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Hawaii Child Support Guidelines

In all states both parents, even if they are divorced and live apart, have a duty to financially support their children. It is presumed that the custodial parent (the parent who lives with the child) pays directly for what the child needs. On the other hand, the non-custodial parent (the parent who doesn't reside with the child) is required help provide for the child by paying child support to the custodial parent.

But how much money is the non-custodial parent required to pay? Family courts in Hawaii use the state's child support guidelines to answer this question. The guidelines substantially reduce the family court's discretion in ordering child support, and helps to standardize support awards.

The family court will generally only deviate from the child support guidelines if the calculated support would exceed 70% of the non-custodial parent's net income, if the non-custodial parent supports additional children, or under other limited circumstances. However, the custodial parent can petition the family court once every three years for the review and adjustment of the child support awarded without having to show a change in circumstance.

Code Section

Hawaii Child Support Guidelines: Basic Calculations of Child Support

How is Child Support Calculated?

The amount of a child support award is calculated based on the parents' income, the child support need, a standard of living adjustment, and child support credits. Family courts use the CGS worksheet in order to conduct basic calculations of child support.

How to Calculate Child Support

In Hawaii, child support is generally calculated by following the steps listed below:

Step 1: Parents' Income

  • Calculate the "combined total monthly net income" available to both parents by adding Parent (A's monthly net income" to Parent (B)'s monthly net income.
  • Next, divide each parent's monthly net income by the combined total monthly net income figure, and multiply by 100 to get a percentage for each parent. This percentage represents how much of the total child support that parent is responsible for.

Step 2: Child Support Need

  • In order to calculate the child's "primary support need," make the three calculations below and then add them together:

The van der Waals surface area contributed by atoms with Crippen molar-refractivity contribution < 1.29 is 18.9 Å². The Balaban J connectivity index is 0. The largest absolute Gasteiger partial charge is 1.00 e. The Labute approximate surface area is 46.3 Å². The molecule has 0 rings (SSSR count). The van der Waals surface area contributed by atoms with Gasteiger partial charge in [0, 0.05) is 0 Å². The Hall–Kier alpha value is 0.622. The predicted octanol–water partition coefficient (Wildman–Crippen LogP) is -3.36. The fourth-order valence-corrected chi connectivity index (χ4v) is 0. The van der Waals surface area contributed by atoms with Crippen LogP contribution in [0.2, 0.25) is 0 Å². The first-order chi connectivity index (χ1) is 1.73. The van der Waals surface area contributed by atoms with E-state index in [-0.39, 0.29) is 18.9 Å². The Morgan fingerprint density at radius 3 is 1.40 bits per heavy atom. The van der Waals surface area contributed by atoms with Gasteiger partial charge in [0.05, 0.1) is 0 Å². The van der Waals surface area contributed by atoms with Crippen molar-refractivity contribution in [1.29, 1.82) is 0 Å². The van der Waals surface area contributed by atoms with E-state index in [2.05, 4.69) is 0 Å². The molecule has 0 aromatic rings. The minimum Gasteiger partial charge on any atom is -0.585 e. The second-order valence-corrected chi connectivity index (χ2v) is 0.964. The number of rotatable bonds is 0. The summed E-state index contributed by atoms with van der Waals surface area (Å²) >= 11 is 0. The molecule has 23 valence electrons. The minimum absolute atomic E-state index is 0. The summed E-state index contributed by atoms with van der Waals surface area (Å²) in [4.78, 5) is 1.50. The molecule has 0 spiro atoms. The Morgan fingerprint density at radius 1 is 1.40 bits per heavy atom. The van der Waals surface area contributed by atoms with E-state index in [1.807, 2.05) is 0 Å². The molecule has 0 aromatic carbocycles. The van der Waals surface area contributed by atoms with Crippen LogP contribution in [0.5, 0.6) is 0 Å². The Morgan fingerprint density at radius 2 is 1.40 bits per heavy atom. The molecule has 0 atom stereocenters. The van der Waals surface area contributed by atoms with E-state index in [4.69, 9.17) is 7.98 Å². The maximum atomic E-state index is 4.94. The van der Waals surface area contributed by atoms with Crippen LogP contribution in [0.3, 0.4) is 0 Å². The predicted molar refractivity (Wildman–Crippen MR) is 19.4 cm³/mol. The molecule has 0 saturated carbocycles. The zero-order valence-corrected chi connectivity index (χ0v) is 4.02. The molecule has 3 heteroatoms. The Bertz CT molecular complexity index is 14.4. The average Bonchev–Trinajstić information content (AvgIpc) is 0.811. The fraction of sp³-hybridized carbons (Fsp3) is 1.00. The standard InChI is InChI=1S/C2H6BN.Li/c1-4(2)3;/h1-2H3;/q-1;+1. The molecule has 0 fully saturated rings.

• Multiple the number of children for which child support is being calculated by $385.
    • Calculate the reasonable child care expenses actually paid by a parent and needed to allow the custodial parent to work or to attend vocational training.
    • Calculate the cost for the children's health insurance premiums actually paid, or the cash medical amount.

Step 3: Standard of Living Adjustment (SOLA)

  • Add Parent (A)'s SOLA income to Parent (B)'s SOLA income.
  • Then, subtract the primary child support need (calculated in step 2) from the parents' combined SOLA income to find the parents' "remaining SOLA income.
  • If the primary child support need is greater than the parents' combined SOLA income, then there will not be a standard of living adjustment. If the primary child support need is less than the parents' combined SOLA income, then multiply the parents' remaining SOLA income by 10% for one child (20% for two children, and so forth), in order to obtain the SOLA amount.

Step 4: Child Support Credits and Calculation

  • Calculate the child support amount by adding the primary child support need (calculated in step 2) and the SOLA amount (calculated in step 3).
  • To determine the total support obligation for each parent, multiply the child support calculation by the total support obligation of each parent.
  • Then, credit each parent, respectively, the following applicable expenses that they have paid for:
    • Child care expenses actually paid by the parent
    • Children's health insurance premiums actually paid by the parent
  • Assuming that an Extensive Time-Sharing Worksheet and/or an Exceptional Circumstances Form isn't being used, the figure for each parent after their credits have been deducted indicates that parent's child support obligation.

Additional Resources

State laws change frequently and can be complicated. For case specific information about Hawaii's child support guidelines contact a local family law attorney.

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